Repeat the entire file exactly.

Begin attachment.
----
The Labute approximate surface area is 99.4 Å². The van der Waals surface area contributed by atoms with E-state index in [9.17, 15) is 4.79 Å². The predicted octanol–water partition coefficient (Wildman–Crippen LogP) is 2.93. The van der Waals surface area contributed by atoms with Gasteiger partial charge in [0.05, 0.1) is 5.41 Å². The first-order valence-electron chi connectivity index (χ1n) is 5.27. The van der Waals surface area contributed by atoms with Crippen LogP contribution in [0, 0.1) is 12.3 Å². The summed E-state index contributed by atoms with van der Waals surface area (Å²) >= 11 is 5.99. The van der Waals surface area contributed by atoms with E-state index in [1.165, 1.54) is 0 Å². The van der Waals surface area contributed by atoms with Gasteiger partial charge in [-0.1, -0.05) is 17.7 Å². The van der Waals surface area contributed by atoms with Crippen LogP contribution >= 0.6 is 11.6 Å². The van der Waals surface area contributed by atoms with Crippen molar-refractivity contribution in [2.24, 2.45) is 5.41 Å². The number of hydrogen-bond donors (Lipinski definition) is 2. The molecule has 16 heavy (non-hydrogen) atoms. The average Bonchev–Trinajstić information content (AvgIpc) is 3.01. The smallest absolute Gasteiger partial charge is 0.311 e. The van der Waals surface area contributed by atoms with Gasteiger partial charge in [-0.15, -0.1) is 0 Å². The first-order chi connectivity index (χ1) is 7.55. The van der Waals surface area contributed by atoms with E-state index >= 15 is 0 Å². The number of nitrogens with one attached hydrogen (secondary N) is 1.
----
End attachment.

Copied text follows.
The Labute approximate surface area is 99.4 Å². The van der Waals surface area contributed by atoms with E-state index in [9.17, 15) is 4.79 Å². The predicted octanol–water partition coefficient (Wildman–Crippen LogP) is 2.93. The van der Waals surface area contributed by atoms with Gasteiger partial charge in [0.05, 0.1) is 5.41 Å². The first-order valence-electron chi connectivity index (χ1n) is 5.27. The van der Waals surface area contributed by atoms with Crippen LogP contribution in [0, 0.1) is 12.3 Å². The summed E-state index contributed by atoms with van der Waals surface area (Å²) >= 11 is 5.99. The van der Waals surface area contributed by atoms with E-state index in [1.165, 1.54) is 0 Å². The van der Waals surface area contributed by atoms with Gasteiger partial charge in [-0.1, -0.05) is 17.7 Å². The van der Waals surface area contributed by atoms with Crippen LogP contribution >= 0.6 is 11.6 Å². The van der Waals surface area contributed by atoms with Crippen molar-refractivity contribution in [2.24, 2.45) is 5.41 Å². The number of hydrogen-bond donors (Lipinski definition) is 2. The molecule has 16 heavy (non-hydrogen) atoms. The average Bonchev–Trinajstić information content (AvgIpc) is 3.01. The smallest absolute Gasteiger partial charge is 0.311 e. The van der Waals surface area contributed by atoms with Gasteiger partial charge in [-0.15, -0.1) is 0 Å². The first-order chi connectivity index (χ1) is 7.55. The van der Waals surface area contributed by atoms with E-state index >= 15 is 0 Å². The number of nitrogens with one attached hydrogen (secondary N) is 1.